Significantly different biochemical reaction architectures for the processing of deuterium-rich and -poor feedstocks under artificial TMR cattle feed (orange) and grass (green) feeding strategies in dairy cows, respectively. The text frames labelled A and B show the ketogenic substrate metabolites of grass-fed animals that lead to the combustion of naturally lower deuterium fats, glycerol and fatty acids that produce deuterium-depleted (deupleted) matrix water for mitochondria. Substrates labelled C and D show essential branched-chain amino acid feedstocks of artificially TMR fed animals, such as leucine, isoleucine and valine, as well as methionine, threonine and thymine, and their odd chain fatty acid derivatives with higher deuterium content, as explained in the article. Reaction path labelled E shows the use of higher deuterium glutamine by reductive carboxylation towards branching mitochondrial function. Please note that glutamate and its derivative ketoglutarate (alpha-carbon) is also used via oxidation to produce NADPH, i.e. the reducing equivalent for reductive carboxylation towards citrate production in severely defective mitochondria of grain-fed cows (Mullen et al., 2014). Artificial TMR cattle feeds used at Western farming establishments also contain glyphosate. PC Pyruvate Carboxylase, MCM Methylmalonyl-CoA Mutase (also known as isomerase), G6PDH Glucose-6-Phosphate Dehydrogenase, TK Transketolase, TA Transaldolase, NADPH Nicotine Adenine Dinucleotide Phosphate (protonated), LDH Lactate Dehydrogenase, PDH Pyruvate Dehydrogenase, MDH Malate Dehydrogenase, PEPCK Phosphoenolpyruvate Carboxykinase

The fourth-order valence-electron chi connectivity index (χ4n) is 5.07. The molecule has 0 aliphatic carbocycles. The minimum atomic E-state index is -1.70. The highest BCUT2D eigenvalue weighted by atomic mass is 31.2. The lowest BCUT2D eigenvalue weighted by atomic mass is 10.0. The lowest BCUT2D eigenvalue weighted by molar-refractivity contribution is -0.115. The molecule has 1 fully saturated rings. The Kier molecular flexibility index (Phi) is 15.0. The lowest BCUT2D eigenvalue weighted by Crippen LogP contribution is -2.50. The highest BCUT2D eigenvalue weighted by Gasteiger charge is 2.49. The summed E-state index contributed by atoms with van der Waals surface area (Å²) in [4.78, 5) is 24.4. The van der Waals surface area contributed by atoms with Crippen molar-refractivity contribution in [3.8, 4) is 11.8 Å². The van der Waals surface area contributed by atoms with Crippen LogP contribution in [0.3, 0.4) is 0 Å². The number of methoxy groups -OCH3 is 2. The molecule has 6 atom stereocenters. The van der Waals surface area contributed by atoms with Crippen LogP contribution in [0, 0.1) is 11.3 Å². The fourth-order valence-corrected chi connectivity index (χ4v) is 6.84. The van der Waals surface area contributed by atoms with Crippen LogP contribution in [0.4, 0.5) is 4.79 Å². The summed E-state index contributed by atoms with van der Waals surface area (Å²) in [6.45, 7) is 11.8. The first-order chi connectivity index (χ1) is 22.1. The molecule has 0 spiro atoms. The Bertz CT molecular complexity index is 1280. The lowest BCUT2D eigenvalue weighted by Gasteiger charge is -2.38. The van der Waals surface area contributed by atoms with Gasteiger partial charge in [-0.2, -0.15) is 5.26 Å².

On the other hand, in artificially mixed grain-fed animals, appreciative amounts of branched-chain amino acids (leucine, isoleucine and valine) with higher (> 140 ppm) deuterium content (Lecchi & Abramson, 2000) enter the TCA cycle via succinic acid that triggers methylmalonyl-CoA mutase gene expression in mitochondria. It is apparent from the papers of Garcia-Roche that grain feeding switches cows to the burning of high-deuterium carbohydrates (Schleucher et al., 1999), branched-chain amino acids as well as odd-chain fatty acids formed from them based on the composition of TMRs (University of South Dakota) (substrates labeled C and D in Fig. 1). Another disadvantage is the higher need for glutamine used by reductive carboxylation (Holleran et al., 1995) with irreversible branching towards citrate and fatty acid synthesis from an amino acid (glutamine) source, which reverses the direction of the TCA cycle from a deuterium-depleting function to a deuterium-accumulating mode of operation (Fig. 1, input metabolic substrate marked as E).